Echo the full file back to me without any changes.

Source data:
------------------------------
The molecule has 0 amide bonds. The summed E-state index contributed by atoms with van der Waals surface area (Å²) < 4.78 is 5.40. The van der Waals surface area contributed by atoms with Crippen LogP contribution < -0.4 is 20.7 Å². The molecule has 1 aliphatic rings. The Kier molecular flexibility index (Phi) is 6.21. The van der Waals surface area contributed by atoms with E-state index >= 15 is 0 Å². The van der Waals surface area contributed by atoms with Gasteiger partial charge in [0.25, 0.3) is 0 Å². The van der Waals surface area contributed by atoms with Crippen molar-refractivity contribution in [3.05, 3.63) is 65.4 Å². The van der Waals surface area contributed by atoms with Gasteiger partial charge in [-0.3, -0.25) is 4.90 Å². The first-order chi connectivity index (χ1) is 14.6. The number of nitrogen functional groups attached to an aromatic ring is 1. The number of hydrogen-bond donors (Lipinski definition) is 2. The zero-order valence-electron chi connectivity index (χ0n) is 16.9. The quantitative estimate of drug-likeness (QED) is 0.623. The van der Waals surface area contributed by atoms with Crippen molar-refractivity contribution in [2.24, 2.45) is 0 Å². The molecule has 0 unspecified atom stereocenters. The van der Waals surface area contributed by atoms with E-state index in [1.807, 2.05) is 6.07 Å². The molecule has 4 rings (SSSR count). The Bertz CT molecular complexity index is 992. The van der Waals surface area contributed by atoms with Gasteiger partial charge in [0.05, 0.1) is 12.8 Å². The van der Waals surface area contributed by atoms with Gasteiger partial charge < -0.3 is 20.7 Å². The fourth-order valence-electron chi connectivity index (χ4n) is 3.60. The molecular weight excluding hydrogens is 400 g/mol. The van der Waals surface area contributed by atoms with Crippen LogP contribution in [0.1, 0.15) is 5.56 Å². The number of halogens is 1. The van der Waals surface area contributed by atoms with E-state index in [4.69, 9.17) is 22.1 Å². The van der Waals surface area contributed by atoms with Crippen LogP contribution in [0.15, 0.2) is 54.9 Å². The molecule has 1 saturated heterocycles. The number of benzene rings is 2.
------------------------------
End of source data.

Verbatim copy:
The molecule has 0 amide bonds. The summed E-state index contributed by atoms with van der Waals surface area (Å²) < 4.78 is 5.40. The van der Waals surface area contributed by atoms with Crippen LogP contribution < -0.4 is 20.7 Å². The molecule has 1 aliphatic rings. The Kier molecular flexibility index (Phi) is 6.21. The van der Waals surface area contributed by atoms with E-state index >= 15 is 0 Å². The van der Waals surface area contributed by atoms with Gasteiger partial charge in [0.25, 0.3) is 0 Å². The van der Waals surface area contributed by atoms with Crippen molar-refractivity contribution in [3.05, 3.63) is 65.4 Å². The van der Waals surface area contributed by atoms with Gasteiger partial charge in [-0.3, -0.25) is 4.90 Å². The first-order chi connectivity index (χ1) is 14.6. The number of nitrogen functional groups attached to an aromatic ring is 1. The number of hydrogen-bond donors (Lipinski definition) is 2. The zero-order valence-electron chi connectivity index (χ0n) is 16.9. The quantitative estimate of drug-likeness (QED) is 0.623. The van der Waals surface area contributed by atoms with Crippen molar-refractivity contribution in [2.24, 2.45) is 0 Å². The molecule has 0 unspecified atom stereocenters. The van der Waals surface area contributed by atoms with E-state index in [1.807, 2.05) is 6.07 Å². The molecule has 4 rings (SSSR count). The Bertz CT molecular complexity index is 992. The van der Waals surface area contributed by atoms with Gasteiger partial charge in [0.05, 0.1) is 12.8 Å². The van der Waals surface area contributed by atoms with Gasteiger partial charge < -0.3 is 20.7 Å². The fourth-order valence-electron chi connectivity index (χ4n) is 3.60. The molecular weight excluding hydrogens is 400 g/mol. The van der Waals surface area contributed by atoms with Crippen LogP contribution in [0.1, 0.15) is 5.56 Å². The number of halogens is 1. The van der Waals surface area contributed by atoms with E-state index in [4.69, 9.17) is 22.1 Å². The van der Waals surface area contributed by atoms with Crippen LogP contribution in [0.15, 0.2) is 54.9 Å². The molecule has 1 saturated heterocycles. The number of benzene rings is 2.